Taking the long view
When we look at Europe’s leading CEOs, we see the importance of staying power and a long-term commitment. Many of the most successful CEOs in our study were either founders or very early hires into the business. True entrepreneurs have a long-term perspective; they are committed to their cause and take the view that, “It will be good in the end. If it is not good now, then it is not the end.” Investors, both private and public, have supported those CEOs over the long term. This has often been through significant challenges, requiring changes of strategy, a refocusing of the science or a rethink of the business strategy. The leadership of a strong CEO through both good and challenging times has, in our analysis, proven to be one of the most significant factors in building value. This long-term view is what sets the success of this group apart. The successful CEO will always be looking at the long-term value and objectives of their firm. You can see in the companies we have profiled the long-term arc of travel for these CEOs. The most successful leaders have had their eyes focused on the future while managing the twists and turns in the road.
Building the right team
It’s critical for CEOs to be multifunctional. Being able to show strong leadership across a combination of technical, commercial and operational activities is invaluable. But CEOs can’t and shouldn’t do it all, so to accelerate growth they need the ability to build the right teams, recognising that other people are also key to success. Quality people are capable of increasing the value of IP assets, but rarely do great assets succeed without quality people. Company leadership is critical to the organisation’s ability to raise funds and deliver on the business model.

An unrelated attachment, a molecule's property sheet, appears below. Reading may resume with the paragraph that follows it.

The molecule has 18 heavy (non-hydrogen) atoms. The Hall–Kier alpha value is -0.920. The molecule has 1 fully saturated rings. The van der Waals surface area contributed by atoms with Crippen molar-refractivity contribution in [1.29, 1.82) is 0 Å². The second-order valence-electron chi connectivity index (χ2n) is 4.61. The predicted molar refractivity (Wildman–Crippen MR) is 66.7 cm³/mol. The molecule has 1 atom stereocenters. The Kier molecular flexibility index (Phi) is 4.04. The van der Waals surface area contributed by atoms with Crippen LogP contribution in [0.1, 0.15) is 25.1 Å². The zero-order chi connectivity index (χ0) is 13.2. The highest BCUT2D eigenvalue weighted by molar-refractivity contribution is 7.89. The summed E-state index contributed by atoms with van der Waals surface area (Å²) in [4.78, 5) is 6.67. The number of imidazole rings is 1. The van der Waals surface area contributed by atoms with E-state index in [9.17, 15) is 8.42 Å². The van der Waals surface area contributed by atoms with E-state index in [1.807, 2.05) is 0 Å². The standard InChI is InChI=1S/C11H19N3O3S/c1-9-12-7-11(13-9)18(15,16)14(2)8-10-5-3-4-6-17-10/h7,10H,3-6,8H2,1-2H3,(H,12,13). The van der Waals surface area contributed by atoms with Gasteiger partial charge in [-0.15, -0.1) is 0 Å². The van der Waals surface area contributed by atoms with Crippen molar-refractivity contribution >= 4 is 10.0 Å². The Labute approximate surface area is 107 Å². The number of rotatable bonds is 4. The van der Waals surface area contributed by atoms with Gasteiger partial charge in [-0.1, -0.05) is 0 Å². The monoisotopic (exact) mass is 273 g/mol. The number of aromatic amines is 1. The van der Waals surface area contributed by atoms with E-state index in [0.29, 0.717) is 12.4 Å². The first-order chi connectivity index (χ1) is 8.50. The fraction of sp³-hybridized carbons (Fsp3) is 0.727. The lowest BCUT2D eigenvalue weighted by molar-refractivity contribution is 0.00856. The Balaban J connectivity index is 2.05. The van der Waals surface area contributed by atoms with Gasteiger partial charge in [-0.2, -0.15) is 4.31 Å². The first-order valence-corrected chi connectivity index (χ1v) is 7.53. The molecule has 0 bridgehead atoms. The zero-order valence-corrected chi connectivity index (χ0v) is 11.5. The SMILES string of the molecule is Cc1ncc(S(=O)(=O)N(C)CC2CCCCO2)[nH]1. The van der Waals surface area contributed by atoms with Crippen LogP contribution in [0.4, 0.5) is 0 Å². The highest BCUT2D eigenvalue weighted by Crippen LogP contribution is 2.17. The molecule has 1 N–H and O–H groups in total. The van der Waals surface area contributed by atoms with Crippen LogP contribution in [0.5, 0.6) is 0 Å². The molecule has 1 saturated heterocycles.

Commercial skills from the outset – financial acumen, deal-making abilities, scientific insight
Combining commercial acumen with an understanding of the technology is also essential. In this sector the CEO’s role revolves a great deal around fundraising, so it’s vital to be able to demonstrate intelligent use of funds to develop assets quickly and efficiently. Equally, it’s also important for the CEO to explain clearly the science that underpins the firm.
You’ll see many examples in our top 10 list of CEOs who are able to bridge the science, the financing, and the commercial aspects of their businesses to enable investors to feel confident that there is strong scientific and commercial leadership. Our top CEO cohort has sailed both calm and choppy waters using commercial acumen and deal-making skills to guide themselves and their companies. This isn’t something that can be left until the IP is complete. Today’s highly partnered and deal-rich environment requires commercial strategy to be built alongside, and to influence, scientific strategy.
How can this report help the biotech industry?
Through this analysis, we have developed a high-definition understanding of what makes successful biotech CEOs in the European environment. This has enabled us to develop an insightful model of what it takes to be successful. When it comes to searching for the right executive for your firm, or to valuing an investment, nothing is more important.
We are first and foremost an advisory firm, and our advice is based upon our in-depth knowledge of what ‘good’ looks like. The research we’re publishing in our report is the tip of the iceberg of our knowledge about this sector, and the traits that make people successful within it. If you want to know more about our analysis, or about how successful people drive successful companies, talk with us.